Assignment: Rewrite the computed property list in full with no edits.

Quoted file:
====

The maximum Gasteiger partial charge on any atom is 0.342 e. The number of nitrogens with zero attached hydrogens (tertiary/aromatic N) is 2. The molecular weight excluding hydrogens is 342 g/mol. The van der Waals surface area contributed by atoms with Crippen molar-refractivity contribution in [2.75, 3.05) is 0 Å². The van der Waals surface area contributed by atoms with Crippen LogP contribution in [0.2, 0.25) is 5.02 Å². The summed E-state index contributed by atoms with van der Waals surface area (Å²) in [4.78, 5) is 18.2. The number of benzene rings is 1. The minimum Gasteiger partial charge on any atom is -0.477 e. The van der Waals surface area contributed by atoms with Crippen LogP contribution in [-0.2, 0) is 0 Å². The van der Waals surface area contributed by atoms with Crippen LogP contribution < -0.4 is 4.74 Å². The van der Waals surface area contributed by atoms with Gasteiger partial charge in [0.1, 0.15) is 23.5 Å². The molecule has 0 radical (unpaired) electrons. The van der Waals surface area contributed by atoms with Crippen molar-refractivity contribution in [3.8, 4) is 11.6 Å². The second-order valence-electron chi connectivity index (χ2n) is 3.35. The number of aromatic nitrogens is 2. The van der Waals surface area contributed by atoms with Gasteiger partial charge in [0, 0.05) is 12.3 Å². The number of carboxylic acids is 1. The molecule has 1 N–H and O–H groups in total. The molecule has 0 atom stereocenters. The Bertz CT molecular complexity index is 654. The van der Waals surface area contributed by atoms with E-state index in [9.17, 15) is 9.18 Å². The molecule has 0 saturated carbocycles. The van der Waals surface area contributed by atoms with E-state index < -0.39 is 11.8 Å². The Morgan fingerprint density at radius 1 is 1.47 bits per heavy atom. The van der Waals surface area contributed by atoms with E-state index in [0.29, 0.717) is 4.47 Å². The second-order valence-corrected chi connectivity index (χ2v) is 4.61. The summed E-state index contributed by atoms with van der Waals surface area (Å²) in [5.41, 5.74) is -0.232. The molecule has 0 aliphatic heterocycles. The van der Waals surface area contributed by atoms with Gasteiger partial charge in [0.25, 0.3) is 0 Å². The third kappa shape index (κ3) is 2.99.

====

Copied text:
The maximum Gasteiger partial charge on any atom is 0.342 e. The number of nitrogens with zero attached hydrogens (tertiary/aromatic N) is 2. The molecular weight excluding hydrogens is 342 g/mol. The van der Waals surface area contributed by atoms with Crippen molar-refractivity contribution in [2.75, 3.05) is 0 Å². The van der Waals surface area contributed by atoms with Crippen LogP contribution in [0.2, 0.25) is 5.02 Å². The summed E-state index contributed by atoms with van der Waals surface area (Å²) in [4.78, 5) is 18.2. The number of benzene rings is 1. The minimum Gasteiger partial charge on any atom is -0.477 e. The van der Waals surface area contributed by atoms with Crippen LogP contribution in [-0.2, 0) is 0 Å². The van der Waals surface area contributed by atoms with Crippen LogP contribution < -0.4 is 4.74 Å². The van der Waals surface area contributed by atoms with Gasteiger partial charge in [0.1, 0.15) is 23.5 Å². The molecule has 0 radical (unpaired) electrons. The van der Waals surface area contributed by atoms with Crippen molar-refractivity contribution in [3.8, 4) is 11.6 Å². The second-order valence-electron chi connectivity index (χ2n) is 3.35. The number of aromatic nitrogens is 2. The van der Waals surface area contributed by atoms with Gasteiger partial charge in [0, 0.05) is 12.3 Å². The number of carboxylic acids is 1. The molecule has 1 N–H and O–H groups in total. The molecule has 0 atom stereocenters. The Bertz CT molecular complexity index is 654. The van der Waals surface area contributed by atoms with E-state index in [9.17, 15) is 9.18 Å². The molecule has 0 saturated carbocycles. The van der Waals surface area contributed by atoms with E-state index < -0.39 is 11.8 Å². The Morgan fingerprint density at radius 1 is 1.47 bits per heavy atom. The van der Waals surface area contributed by atoms with E-state index in [0.29, 0.717) is 4.47 Å². The second-order valence-corrected chi connectivity index (χ2v) is 4.61. The summed E-state index contributed by atoms with van der Waals surface area (Å²) in [5.41, 5.74) is -0.232. The molecule has 0 aliphatic heterocycles. The van der Waals surface area contributed by atoms with Gasteiger partial charge in [0.25, 0.3) is 0 Å². The third kappa shape index (κ3) is 2.99.